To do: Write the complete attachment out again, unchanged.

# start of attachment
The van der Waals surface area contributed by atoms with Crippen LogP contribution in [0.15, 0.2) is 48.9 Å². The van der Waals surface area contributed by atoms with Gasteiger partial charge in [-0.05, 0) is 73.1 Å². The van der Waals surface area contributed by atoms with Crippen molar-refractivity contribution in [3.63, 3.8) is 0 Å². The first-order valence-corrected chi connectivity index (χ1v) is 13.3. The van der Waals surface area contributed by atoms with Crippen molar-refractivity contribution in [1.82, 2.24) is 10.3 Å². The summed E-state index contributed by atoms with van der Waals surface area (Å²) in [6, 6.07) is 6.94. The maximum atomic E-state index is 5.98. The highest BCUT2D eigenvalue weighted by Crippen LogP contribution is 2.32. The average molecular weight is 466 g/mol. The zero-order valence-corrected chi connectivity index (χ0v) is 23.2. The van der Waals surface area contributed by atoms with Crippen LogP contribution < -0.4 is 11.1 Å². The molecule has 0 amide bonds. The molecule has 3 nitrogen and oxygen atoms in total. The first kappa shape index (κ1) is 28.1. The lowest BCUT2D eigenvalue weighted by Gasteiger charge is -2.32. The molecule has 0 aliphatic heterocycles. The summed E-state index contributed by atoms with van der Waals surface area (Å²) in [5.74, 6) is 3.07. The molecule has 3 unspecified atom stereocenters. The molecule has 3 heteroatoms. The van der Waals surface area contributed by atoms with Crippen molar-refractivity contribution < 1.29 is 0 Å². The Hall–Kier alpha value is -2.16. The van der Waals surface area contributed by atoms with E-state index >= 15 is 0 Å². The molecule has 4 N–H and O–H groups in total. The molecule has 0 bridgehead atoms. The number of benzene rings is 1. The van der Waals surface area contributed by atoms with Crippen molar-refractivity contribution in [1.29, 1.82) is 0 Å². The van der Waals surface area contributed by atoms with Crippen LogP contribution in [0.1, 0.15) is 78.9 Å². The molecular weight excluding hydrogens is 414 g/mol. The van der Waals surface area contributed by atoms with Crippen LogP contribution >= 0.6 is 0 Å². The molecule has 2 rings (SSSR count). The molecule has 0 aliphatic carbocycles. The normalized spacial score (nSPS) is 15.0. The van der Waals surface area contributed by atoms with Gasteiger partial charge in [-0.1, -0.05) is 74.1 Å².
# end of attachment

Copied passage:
The van der Waals surface area contributed by atoms with Crippen LogP contribution in [0.15, 0.2) is 48.9 Å². The van der Waals surface area contributed by atoms with Gasteiger partial charge in [-0.05, 0) is 73.1 Å². The van der Waals surface area contributed by atoms with Crippen molar-refractivity contribution in [3.63, 3.8) is 0 Å². The first-order valence-corrected chi connectivity index (χ1v) is 13.3. The van der Waals surface area contributed by atoms with Crippen molar-refractivity contribution in [1.82, 2.24) is 10.3 Å². The summed E-state index contributed by atoms with van der Waals surface area (Å²) in [6, 6.07) is 6.94. The maximum atomic E-state index is 5.98. The highest BCUT2D eigenvalue weighted by Crippen LogP contribution is 2.32. The average molecular weight is 466 g/mol. The zero-order valence-corrected chi connectivity index (χ0v) is 23.2. The van der Waals surface area contributed by atoms with Crippen LogP contribution < -0.4 is 11.1 Å². The molecule has 0 amide bonds. The molecule has 3 nitrogen and oxygen atoms in total. The first kappa shape index (κ1) is 28.1. The lowest BCUT2D eigenvalue weighted by Gasteiger charge is -2.32. The molecule has 0 aliphatic heterocycles. The summed E-state index contributed by atoms with van der Waals surface area (Å²) in [5.74, 6) is 3.07. The molecule has 3 unspecified atom stereocenters. The molecule has 3 heteroatoms. The van der Waals surface area contributed by atoms with Crippen molar-refractivity contribution < 1.29 is 0 Å². The Hall–Kier alpha value is -2.16. The van der Waals surface area contributed by atoms with E-state index >= 15 is 0 Å². The molecule has 4 N–H and O–H groups in total. The molecule has 0 bridgehead atoms. The number of benzene rings is 1. The van der Waals surface area contributed by atoms with Crippen molar-refractivity contribution in [1.29, 1.82) is 0 Å². The van der Waals surface area contributed by atoms with Crippen LogP contribution in [0.1, 0.15) is 78.9 Å². The molecular weight excluding hydrogens is 414 g/mol. The van der Waals surface area contributed by atoms with Crippen LogP contribution >= 0.6 is 0 Å². The molecule has 2 rings (SSSR count). The molecule has 0 aliphatic carbocycles. The normalized spacial score (nSPS) is 15.0. The van der Waals surface area contributed by atoms with Gasteiger partial charge in [-0.1, -0.05) is 74.1 Å².